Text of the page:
What’s that flying in the air? Well, it very well could be you, momentarily denying the laws of gravity, if only for a moment once you become engaged in a sport coached by a Portland gymnast. Meet, Saidah Wilson the energy-charged founder of Bridge City Acrobatics, a new acrobatics and tumbling school that operates out of the Peninsula Park Community Center in north Portland.
Trauma-informed program assists males of color
How do you heal hurt people? Dr. Alicia Moreland-Capuia would like to think she has an answer for young men of color who have been scarred by traumatic injuries and need help to escape a life of recurring violence and retribution.
Watching your dollar as the holidays close-in
Spending money is a familiar scene from one of America’s favorite past times. But shopping for Christmas in an economy that is still far from healthy, with many-a-pocket hollowed out, also raises concerns. How do you make sure that when the spell of the holidays where off on Jan 1, you are not left with unsavory ends?
A collage of news reports detailing shootings in north Portland with a haunting chant of “bang! bang! bang!” is how Glenn Waco, an upcoming young rapper in the city’s hip-hop scene introduces listeners to his second project, fittingly titled “NorthBound”. Untrained ears may hear glorification in such a chant, but a closer listen to the entire project reveals the tale of a 21-year-old man balancing the struggles and joys of coming from what was once treated as a forgotten part of town.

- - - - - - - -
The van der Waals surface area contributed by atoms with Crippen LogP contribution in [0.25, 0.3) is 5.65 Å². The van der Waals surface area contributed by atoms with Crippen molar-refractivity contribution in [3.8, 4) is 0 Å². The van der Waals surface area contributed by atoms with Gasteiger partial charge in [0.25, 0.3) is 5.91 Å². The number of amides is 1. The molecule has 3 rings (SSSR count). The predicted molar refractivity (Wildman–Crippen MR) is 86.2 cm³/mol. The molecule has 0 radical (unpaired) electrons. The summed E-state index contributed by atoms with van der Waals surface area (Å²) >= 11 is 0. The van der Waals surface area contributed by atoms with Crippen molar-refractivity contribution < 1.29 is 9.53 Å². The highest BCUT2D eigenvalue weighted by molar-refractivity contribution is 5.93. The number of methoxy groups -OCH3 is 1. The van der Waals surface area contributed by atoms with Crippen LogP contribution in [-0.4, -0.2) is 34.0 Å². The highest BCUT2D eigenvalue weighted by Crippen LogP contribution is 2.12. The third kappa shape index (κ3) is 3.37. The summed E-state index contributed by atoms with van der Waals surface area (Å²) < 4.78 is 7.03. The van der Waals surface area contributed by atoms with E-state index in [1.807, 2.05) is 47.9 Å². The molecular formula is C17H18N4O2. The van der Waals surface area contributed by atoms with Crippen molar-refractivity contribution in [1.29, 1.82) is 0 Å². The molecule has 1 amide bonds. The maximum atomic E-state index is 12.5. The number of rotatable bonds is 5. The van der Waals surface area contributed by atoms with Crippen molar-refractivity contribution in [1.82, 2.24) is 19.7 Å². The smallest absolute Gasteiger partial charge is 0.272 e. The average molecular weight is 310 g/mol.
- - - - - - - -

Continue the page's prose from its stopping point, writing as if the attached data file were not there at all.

Lewis and Clark students call for more diversity
Lewis and Clark students and their Black Student Union are calling for more diversity on campus after a string of racist incidents. Despite bitter cold temperatures, around 200 Lewis and Clark College students showed up Friday morning for an on-campus sit-in. Organized by the Black Student Union, the event generated major support from the southwest Portland school’s mostly white students.
Program aims to dismantle myths of nursing field